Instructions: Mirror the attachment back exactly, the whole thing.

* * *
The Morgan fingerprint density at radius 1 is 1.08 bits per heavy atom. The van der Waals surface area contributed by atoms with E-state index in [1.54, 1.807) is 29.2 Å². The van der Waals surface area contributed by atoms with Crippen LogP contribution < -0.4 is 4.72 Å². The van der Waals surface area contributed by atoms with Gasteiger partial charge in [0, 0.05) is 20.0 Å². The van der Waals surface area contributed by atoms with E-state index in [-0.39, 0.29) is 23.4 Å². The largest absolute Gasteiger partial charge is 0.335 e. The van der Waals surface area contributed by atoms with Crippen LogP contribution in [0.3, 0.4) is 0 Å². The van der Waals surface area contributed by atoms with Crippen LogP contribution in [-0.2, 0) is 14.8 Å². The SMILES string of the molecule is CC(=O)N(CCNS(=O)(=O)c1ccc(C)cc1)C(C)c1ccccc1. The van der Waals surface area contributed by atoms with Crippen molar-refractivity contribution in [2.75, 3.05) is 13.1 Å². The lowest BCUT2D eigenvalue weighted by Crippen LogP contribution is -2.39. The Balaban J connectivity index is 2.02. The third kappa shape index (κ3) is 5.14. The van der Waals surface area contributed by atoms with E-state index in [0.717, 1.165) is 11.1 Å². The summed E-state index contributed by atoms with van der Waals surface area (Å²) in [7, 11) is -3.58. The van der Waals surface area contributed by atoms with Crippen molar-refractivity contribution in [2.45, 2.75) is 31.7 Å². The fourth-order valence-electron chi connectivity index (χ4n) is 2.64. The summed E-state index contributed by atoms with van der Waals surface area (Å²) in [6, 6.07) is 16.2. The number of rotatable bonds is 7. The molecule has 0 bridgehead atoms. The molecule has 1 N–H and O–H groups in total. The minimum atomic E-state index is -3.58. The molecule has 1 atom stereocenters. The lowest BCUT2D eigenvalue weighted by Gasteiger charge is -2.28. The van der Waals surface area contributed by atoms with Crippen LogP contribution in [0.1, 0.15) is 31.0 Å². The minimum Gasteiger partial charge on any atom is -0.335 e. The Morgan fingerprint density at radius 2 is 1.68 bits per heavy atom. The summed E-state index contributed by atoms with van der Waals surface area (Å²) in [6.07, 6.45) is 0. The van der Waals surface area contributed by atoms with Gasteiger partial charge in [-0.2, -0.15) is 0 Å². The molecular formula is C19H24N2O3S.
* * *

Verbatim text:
The Morgan fingerprint density at radius 1 is 1.08 bits per heavy atom. The van der Waals surface area contributed by atoms with E-state index in [1.54, 1.807) is 29.2 Å². The van der Waals surface area contributed by atoms with Crippen LogP contribution < -0.4 is 4.72 Å². The van der Waals surface area contributed by atoms with Gasteiger partial charge in [0, 0.05) is 20.0 Å². The van der Waals surface area contributed by atoms with E-state index in [-0.39, 0.29) is 23.4 Å². The largest absolute Gasteiger partial charge is 0.335 e. The van der Waals surface area contributed by atoms with Crippen LogP contribution in [0.3, 0.4) is 0 Å². The van der Waals surface area contributed by atoms with Crippen LogP contribution in [-0.2, 0) is 14.8 Å². The SMILES string of the molecule is CC(=O)N(CCNS(=O)(=O)c1ccc(C)cc1)C(C)c1ccccc1. The van der Waals surface area contributed by atoms with Crippen molar-refractivity contribution in [2.75, 3.05) is 13.1 Å². The lowest BCUT2D eigenvalue weighted by Crippen LogP contribution is -2.39. The Balaban J connectivity index is 2.02. The third kappa shape index (κ3) is 5.14. The van der Waals surface area contributed by atoms with E-state index in [0.717, 1.165) is 11.1 Å². The summed E-state index contributed by atoms with van der Waals surface area (Å²) in [7, 11) is -3.58. The van der Waals surface area contributed by atoms with Crippen molar-refractivity contribution in [2.45, 2.75) is 31.7 Å². The fourth-order valence-electron chi connectivity index (χ4n) is 2.64. The summed E-state index contributed by atoms with van der Waals surface area (Å²) in [6, 6.07) is 16.2. The number of rotatable bonds is 7. The molecule has 0 bridgehead atoms. The molecule has 1 N–H and O–H groups in total. The minimum atomic E-state index is -3.58. The molecule has 1 atom stereocenters. The lowest BCUT2D eigenvalue weighted by Gasteiger charge is -2.28. The van der Waals surface area contributed by atoms with Crippen LogP contribution in [0.1, 0.15) is 31.0 Å². The minimum Gasteiger partial charge on any atom is -0.335 e. The Morgan fingerprint density at radius 2 is 1.68 bits per heavy atom. The summed E-state index contributed by atoms with van der Waals surface area (Å²) in [6.07, 6.45) is 0. The van der Waals surface area contributed by atoms with Gasteiger partial charge in [-0.2, -0.15) is 0 Å². The molecular formula is C19H24N2O3S.